Diabetes mellitus are multifactorial disorders classified to type 1: an autoimmune ß-cell destruction, type 2: a combination of insulin resistance in peripheral tissues and ß-cell failure and gestational diabetes. Gestational diabetes mellitus (GDM) is a common metabolic disease of pregnancy characterized by hyperglycemia resulting in insulin resistance or failure of sufficient insulin production by pancreatic beta cells (American Diabetes Association, 2014). GDM is a condition affecting approximately 2-10 % of all pregnancies in the United States and Europe (Landon & Gabbe, 2011). Diabetes in pregnant women leads to adverse short-term and long-term metabolic disease states in both the mother and offspring (Lambrinoudaki et al., 2010 & Vrachnis et al., 2012). Children born to mothers diagnosed with GDM are more susceptible to complex diseases, including obesity, type 2 diabetes and cardiovascular complications during adulthood. Different studies have demonstrated that infants of diabetic mothers have an increased risk for type 2 diabetes in later childhood and as adults (Boloker et al., 2002; Damasceno et al., 2014). Type 2 diabetes is characterized by a progressive decline in beta-cell function and chronic insulin resistance (Butler et al., 2003). Proliferation of insulin-secreting b-cells in pancreatic islets is an important mechanism for maintaining and adapting islet function to systemic increases in insulin demand. Disruption of ß­cell replication or increased rates of b-cell death could cause a decrease in b-cell mass and subsequently reduction in insulin secretion (Ritzel et al., 2006). A few studies reported the adverse effects of gestational diabetes on pancreas of rat offspring. Limitations of study and the multiplicity of factors like feeding behavior and diet make it difficult to explore the pathophysiological mechanisms of gestational diabetes-induced diabetes in offspring. So, animal models of GDM provide an important research tool for investigation of this issue. Induction of hyperglycaemia in pregnant rats by streptozotocin injection has been reported in previous studies. Mild maternal hyperglycaemia induced by streptozotocin causes foetal hyperglycaemia, hyper-insulinaemia and macrosomia (Merzouk et al., 2000; Golalipour et al., 2010, 2012). However, it is unknown whether b-cell apoptosis is increased in offspring of diabetic rats. Therefore, this experimental study was designed to assess the effect of gestational diabetes on the ß-cell mass and apoptosis in pancreatic islets of rat offspring in the postnatal 16 weeks of Wistar rats.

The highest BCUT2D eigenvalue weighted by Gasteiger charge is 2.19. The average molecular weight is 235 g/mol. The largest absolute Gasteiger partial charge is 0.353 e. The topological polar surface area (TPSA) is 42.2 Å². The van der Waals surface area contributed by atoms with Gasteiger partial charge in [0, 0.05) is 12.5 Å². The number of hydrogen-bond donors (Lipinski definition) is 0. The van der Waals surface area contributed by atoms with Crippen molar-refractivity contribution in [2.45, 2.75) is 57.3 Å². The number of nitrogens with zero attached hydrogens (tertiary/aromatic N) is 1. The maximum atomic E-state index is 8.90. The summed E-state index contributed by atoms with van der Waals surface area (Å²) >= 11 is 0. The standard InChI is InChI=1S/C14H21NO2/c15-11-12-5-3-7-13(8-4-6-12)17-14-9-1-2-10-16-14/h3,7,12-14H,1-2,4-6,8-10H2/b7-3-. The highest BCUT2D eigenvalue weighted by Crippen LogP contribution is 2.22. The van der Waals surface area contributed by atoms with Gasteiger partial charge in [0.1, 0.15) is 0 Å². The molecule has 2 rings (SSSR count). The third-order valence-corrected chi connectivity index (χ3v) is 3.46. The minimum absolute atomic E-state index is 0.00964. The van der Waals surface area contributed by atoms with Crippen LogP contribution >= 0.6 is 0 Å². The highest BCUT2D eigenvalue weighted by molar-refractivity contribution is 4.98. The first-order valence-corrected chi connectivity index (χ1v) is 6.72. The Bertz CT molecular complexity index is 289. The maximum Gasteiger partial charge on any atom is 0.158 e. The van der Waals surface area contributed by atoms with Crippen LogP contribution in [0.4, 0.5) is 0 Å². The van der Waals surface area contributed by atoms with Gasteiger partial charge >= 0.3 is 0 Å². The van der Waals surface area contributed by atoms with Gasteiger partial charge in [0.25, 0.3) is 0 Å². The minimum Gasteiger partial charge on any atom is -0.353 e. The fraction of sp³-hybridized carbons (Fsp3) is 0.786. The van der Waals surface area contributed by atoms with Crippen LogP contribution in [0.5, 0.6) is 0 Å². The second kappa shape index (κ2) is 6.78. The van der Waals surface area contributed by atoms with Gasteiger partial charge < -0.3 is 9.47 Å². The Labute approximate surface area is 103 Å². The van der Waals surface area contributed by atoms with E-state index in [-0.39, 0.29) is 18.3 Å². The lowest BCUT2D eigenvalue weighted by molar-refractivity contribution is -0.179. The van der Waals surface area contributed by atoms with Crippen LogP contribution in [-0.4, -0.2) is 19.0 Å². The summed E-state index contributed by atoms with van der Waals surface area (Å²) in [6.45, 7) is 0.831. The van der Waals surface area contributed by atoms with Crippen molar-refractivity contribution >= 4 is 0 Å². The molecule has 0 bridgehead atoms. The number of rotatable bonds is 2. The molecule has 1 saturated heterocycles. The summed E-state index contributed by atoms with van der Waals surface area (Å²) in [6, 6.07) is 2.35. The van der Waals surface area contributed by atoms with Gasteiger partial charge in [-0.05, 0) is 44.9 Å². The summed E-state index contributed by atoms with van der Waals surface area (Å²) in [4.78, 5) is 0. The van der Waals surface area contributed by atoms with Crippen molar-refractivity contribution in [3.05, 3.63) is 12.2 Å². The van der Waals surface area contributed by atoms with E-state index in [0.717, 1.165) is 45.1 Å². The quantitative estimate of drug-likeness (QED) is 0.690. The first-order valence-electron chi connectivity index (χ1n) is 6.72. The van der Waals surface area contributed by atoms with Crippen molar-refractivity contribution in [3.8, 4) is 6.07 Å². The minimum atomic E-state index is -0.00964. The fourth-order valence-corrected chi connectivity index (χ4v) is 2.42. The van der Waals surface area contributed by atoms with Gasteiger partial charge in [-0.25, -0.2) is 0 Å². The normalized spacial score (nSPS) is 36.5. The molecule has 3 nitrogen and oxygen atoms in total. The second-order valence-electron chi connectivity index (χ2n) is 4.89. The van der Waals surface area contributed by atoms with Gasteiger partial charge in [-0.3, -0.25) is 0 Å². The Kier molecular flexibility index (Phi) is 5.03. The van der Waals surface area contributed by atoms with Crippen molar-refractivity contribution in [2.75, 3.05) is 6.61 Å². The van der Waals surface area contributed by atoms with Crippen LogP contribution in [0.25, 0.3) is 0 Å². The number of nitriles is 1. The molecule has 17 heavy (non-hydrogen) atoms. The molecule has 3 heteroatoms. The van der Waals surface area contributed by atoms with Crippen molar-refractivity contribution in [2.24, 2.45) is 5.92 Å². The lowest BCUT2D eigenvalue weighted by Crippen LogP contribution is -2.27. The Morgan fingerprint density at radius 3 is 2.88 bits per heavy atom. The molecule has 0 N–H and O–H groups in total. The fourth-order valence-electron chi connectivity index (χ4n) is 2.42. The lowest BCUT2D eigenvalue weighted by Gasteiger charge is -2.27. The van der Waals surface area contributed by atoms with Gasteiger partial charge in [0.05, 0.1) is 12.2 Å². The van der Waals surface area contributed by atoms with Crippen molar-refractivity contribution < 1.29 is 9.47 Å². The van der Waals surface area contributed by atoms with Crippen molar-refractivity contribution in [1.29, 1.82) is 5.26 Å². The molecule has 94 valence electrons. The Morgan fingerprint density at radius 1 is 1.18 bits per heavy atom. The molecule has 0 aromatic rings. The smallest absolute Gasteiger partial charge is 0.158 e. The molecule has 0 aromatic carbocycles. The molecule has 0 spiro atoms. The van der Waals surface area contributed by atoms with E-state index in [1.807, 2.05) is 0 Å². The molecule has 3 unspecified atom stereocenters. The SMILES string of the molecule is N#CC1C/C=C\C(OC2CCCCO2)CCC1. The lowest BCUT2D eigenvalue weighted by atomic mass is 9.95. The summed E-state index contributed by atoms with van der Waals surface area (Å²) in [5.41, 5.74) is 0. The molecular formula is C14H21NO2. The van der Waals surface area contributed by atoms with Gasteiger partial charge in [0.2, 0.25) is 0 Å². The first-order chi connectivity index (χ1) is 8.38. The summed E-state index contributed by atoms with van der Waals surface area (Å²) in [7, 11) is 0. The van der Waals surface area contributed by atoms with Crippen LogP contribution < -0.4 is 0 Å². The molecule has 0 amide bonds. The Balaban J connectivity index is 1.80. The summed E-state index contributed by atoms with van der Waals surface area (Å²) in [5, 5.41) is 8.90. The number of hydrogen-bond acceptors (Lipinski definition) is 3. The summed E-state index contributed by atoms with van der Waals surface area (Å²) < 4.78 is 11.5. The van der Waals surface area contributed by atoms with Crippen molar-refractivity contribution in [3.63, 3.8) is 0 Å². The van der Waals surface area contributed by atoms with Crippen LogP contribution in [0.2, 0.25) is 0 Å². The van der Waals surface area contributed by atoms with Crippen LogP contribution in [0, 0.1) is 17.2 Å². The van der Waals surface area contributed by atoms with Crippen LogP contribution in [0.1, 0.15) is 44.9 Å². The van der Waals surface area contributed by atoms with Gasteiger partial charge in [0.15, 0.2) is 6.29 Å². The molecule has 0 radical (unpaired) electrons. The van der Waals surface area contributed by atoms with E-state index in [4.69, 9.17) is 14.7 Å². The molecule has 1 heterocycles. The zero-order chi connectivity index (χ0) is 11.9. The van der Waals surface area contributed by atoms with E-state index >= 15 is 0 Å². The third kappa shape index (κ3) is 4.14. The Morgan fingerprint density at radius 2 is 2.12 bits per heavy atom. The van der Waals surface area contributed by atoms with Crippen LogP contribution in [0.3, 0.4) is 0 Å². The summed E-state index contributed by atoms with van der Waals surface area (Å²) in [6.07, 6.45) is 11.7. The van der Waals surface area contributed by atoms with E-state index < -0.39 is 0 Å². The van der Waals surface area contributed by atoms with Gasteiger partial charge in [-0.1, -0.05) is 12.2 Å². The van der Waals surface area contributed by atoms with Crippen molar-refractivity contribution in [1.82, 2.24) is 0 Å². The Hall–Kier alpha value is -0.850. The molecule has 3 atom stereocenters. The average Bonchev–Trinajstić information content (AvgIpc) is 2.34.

The entire protocol was reviewed and approved by the Institutional Animal Care and Use Committee at the Golestan University of medical sciences, Gorgan, Iran.

Generation of the diabetic rat model. Adult Wistar rats aged 10-12 weeks were used in this study. The rats were kept in a temperature-controlled environment (21±2 °C), on 12 h light/dark cycles, and given free access to tap water and standard rat chow. Female Wistar rats were separately housed with a male for copulation. Vaginal plaque was mentioned daily as a positive sign of pregnancy and the day on which Vaginal plaque was seen and was considered day 0 of pregnancy. We used 21 pregnant rats, allocated in control (n=7) and diabetic (n=14) groups. Diabetic group rats were made diabetic by single intraperitoneal injection of freshly prepared STZ solution (40 mg/kg body weight) in sterile saline solution (0.85 %) on day 1 of gestation (Pasek & Gannon, 2013). control group rats were injected with equivalent volume normal saline. Four days later, blood glucose levels were checked using a glucometer (ACCU-CHEK® Active Glucometer, Roche Diagnostics, Germany).